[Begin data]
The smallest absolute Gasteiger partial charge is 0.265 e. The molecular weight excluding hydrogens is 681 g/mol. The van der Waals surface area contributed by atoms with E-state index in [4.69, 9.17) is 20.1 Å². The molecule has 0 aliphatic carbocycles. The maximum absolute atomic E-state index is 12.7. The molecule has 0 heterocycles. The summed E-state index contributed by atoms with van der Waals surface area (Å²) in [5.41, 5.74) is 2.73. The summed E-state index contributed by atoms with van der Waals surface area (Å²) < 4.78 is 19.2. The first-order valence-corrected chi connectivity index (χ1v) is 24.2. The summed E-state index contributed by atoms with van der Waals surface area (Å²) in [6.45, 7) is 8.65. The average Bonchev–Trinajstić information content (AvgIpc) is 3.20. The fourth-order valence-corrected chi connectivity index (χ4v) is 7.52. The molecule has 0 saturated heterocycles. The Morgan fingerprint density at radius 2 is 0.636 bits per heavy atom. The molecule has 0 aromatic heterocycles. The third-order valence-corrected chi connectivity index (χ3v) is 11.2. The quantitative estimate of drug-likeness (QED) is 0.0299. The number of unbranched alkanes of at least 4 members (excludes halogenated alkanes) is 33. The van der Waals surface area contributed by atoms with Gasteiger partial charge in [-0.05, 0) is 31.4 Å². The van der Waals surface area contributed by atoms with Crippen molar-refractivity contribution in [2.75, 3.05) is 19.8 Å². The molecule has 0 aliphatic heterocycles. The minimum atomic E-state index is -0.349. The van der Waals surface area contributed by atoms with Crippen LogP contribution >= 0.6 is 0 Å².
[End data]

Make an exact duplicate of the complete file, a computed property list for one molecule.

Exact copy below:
The smallest absolute Gasteiger partial charge is 0.265 e. The molecular weight excluding hydrogens is 681 g/mol. The van der Waals surface area contributed by atoms with E-state index in [4.69, 9.17) is 20.1 Å². The molecule has 0 aliphatic carbocycles. The maximum absolute atomic E-state index is 12.7. The molecule has 0 heterocycles. The summed E-state index contributed by atoms with van der Waals surface area (Å²) in [5.41, 5.74) is 2.73. The summed E-state index contributed by atoms with van der Waals surface area (Å²) < 4.78 is 19.2. The first-order valence-corrected chi connectivity index (χ1v) is 24.2. The summed E-state index contributed by atoms with van der Waals surface area (Å²) in [6.45, 7) is 8.65. The average Bonchev–Trinajstić information content (AvgIpc) is 3.20. The fourth-order valence-corrected chi connectivity index (χ4v) is 7.52. The molecule has 0 saturated heterocycles. The Morgan fingerprint density at radius 2 is 0.636 bits per heavy atom. The molecule has 0 aromatic heterocycles. The third-order valence-corrected chi connectivity index (χ3v) is 11.2. The quantitative estimate of drug-likeness (QED) is 0.0299. The number of unbranched alkanes of at least 4 members (excludes halogenated alkanes) is 33. The van der Waals surface area contributed by atoms with Gasteiger partial charge in [-0.05, 0) is 31.4 Å². The van der Waals surface area contributed by atoms with Crippen molar-refractivity contribution in [2.75, 3.05) is 19.8 Å². The molecule has 0 aliphatic heterocycles. The minimum atomic E-state index is -0.349. The van der Waals surface area contributed by atoms with Crippen LogP contribution >= 0.6 is 0 Å².